At Kamarooka we understand, from previous work, that macro-pores occupy about 3 percent of the subsoil volume. This means that for soils subject to the immediate influence of the underlying shallow watertable we only need to add 30 mm of water to realise a one meter rise in groundwater. The rise in watertable of 2 -3 meters experienced during the flood event can, therefore be equated to as little as 60 to 90 mm of flood water seeping down to the watertable. The volume of groundwater actually reaching the watertable was most probably of the order of 0.6 to 0.9 megalitres per hectare (60 to 90 litres per square metre). The volume of water entering the groundwater system, thus, was relatively small compared with the volume of saline groundwater stored within the saline landscape.
The second thing we should account for is that water percolating down from above must travel through salt laden soils and subsoils that normally exist within an environment of salt accumulation. Hence it is not surprising that the deep percolation following excessive rainfall is saline when it finally reaches the underlying body of saline groundwater.
Perhaps the only conditions under which a shallow layer of fresh water might exist over the underlying saline groundwater would be during a time when seepage from a fresh surface body was sustained over a lengthy period of time that allowed for considerable salt leaching. Since this is unlikely to ever occur within the saltland at Kamarooka it is reasonable to suggest that the potential for fresh water layer is extremely remote.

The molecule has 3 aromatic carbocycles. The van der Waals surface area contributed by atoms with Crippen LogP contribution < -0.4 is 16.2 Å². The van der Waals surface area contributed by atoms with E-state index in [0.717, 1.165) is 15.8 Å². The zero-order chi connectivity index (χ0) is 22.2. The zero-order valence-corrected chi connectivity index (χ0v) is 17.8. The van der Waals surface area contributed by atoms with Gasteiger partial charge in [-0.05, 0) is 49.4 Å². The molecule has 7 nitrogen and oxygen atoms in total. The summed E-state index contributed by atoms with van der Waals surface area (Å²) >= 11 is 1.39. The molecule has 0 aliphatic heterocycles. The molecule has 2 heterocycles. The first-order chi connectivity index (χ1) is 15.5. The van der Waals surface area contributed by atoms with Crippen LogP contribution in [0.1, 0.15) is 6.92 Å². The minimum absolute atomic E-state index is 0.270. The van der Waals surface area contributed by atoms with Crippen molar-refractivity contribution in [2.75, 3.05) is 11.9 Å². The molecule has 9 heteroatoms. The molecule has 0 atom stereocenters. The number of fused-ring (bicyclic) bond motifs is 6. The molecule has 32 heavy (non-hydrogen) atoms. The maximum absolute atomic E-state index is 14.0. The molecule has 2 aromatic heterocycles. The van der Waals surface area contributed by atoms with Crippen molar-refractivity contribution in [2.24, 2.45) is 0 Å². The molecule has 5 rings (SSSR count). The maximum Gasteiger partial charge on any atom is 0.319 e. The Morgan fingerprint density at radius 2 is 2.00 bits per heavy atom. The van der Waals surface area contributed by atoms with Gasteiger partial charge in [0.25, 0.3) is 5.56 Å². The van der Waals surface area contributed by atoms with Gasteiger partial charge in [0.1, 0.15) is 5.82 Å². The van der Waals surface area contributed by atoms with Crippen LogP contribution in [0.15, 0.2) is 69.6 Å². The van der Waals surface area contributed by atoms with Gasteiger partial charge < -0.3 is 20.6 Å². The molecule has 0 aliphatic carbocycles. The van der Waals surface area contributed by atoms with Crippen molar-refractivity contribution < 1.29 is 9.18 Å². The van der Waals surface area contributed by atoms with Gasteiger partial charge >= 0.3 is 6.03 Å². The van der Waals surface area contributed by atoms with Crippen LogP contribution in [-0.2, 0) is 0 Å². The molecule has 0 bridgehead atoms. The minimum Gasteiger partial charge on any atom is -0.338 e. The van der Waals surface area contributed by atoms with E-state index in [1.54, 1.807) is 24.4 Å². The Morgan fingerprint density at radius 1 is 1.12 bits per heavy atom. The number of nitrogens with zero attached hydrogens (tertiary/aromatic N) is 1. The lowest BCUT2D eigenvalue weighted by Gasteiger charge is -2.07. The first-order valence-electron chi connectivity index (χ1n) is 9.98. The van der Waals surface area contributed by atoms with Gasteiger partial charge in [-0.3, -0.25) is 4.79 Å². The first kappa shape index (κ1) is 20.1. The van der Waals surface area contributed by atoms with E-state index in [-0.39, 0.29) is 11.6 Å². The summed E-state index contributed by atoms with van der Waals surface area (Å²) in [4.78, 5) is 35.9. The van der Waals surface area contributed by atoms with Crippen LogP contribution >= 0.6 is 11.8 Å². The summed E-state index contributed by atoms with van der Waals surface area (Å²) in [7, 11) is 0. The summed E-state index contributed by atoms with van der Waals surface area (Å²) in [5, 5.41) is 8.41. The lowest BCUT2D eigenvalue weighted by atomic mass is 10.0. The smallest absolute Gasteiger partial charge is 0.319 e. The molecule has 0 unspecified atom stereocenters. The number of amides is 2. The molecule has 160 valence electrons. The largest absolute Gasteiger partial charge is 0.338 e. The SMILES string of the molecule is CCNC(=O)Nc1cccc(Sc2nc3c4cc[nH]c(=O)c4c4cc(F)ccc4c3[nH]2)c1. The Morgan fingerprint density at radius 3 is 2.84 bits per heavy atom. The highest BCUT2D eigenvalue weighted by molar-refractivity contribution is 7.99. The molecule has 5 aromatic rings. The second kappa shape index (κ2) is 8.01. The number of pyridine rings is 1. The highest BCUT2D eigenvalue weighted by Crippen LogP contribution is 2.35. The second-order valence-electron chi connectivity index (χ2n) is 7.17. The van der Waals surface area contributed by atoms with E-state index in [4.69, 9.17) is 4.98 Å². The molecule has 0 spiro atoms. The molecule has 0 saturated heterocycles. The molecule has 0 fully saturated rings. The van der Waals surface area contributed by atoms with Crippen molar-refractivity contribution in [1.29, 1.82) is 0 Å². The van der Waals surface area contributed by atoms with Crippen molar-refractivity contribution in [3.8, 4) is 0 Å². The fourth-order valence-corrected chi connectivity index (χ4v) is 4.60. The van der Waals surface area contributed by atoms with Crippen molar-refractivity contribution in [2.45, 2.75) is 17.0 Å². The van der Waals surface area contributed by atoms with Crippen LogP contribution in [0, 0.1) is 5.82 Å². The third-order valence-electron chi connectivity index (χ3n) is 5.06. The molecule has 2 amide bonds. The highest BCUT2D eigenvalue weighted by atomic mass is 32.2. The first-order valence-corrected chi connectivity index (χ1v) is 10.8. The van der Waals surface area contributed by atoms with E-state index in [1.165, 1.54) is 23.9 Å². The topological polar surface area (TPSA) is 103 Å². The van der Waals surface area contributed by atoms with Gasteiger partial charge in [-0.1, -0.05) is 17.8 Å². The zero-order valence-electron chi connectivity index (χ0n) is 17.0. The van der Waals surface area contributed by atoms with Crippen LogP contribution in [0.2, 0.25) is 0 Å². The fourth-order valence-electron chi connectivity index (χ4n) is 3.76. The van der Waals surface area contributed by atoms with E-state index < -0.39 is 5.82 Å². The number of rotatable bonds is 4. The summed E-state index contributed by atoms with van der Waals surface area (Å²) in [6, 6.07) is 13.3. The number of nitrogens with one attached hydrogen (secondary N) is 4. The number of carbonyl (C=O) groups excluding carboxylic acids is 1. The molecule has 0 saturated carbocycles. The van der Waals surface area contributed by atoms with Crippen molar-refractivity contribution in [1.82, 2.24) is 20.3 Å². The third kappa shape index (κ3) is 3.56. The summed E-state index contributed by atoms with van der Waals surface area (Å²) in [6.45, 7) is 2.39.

Trees and summer storms and watertables
It is instructive to consider the response of the watertable beneath the NUFG forestry plantation in the weeks that followed the storms of 19 and 20 December 2007. Bore 8 at the centre of the plantation is particularly interesting. The bore hydrograph (link below) shows that the groundwater fluctuations are extreme. Substantive recharge induced by the flood resulted in a dramatic increase in watertable elevation and is followed by significant groundwater recession. No immediate explanation is available beyond increased transpiration fuelled by the summer climate and the moist soil conditions afforded by the flood.
Groundwater hydrograph - central NUFG forestry plantation
Groundwater levels within the forestry plantation began to fall almost as soon as the flood water receded. In the first few weeks they fell as much as 70 cm in a single week, and more recently they have fallen by 33 cm in a week. There is no hydro-geological explanation for this rapid watertable recession. The only explanation that makes any sense is for the trees to be transpiring the saline groundwater.
The results of our research leave us, once again, confronting previous scientific assertions that claim that trees and salt do not mix. We contend that native trees are well adapted to saline soils, but are poorly tolerant of sustained water-logging in high salinity environs. The drought of the past decade affords the former but not the latter perhaps explaining why the NUFG 2004 forestry plantation has thrived.
If we are entering a time in which climate change robs us of our winter/spring rainfall, and subjects us to great summer storms perhaps we are well placed to consider the role of trees as phreatophytes in areas in close proximity to shallow groundwater in land not subject to sustained waterlogging. Perhaps the extremes of climate in these regions support fluctuating watertables that leach and remove salt from the immediate root zone of plantations.
The overwhelming conclusion of our work to date is that eucalypts and acacias have more salt tolerance then they are given credit for. In most instances it is not the salt that kills them, it is the combination of salt and waterlogging. This would seem to indicate some need to consider and perhaps re-design the location of tree plantations relative to groundwater discharge zones and conceptual models of landscape-groundwater flow systems.
We will learn much more of the dynamics of trees relative to shallow watertable and saline groundwater at Kamarooka over the coming weeks and months. The summer flood of December 2007 affords considerable opportunity to do the same.
farmer Andy Hay (above) says he has never seen 132 mm of
summer rainfall occur in 24 hours in his lifetime.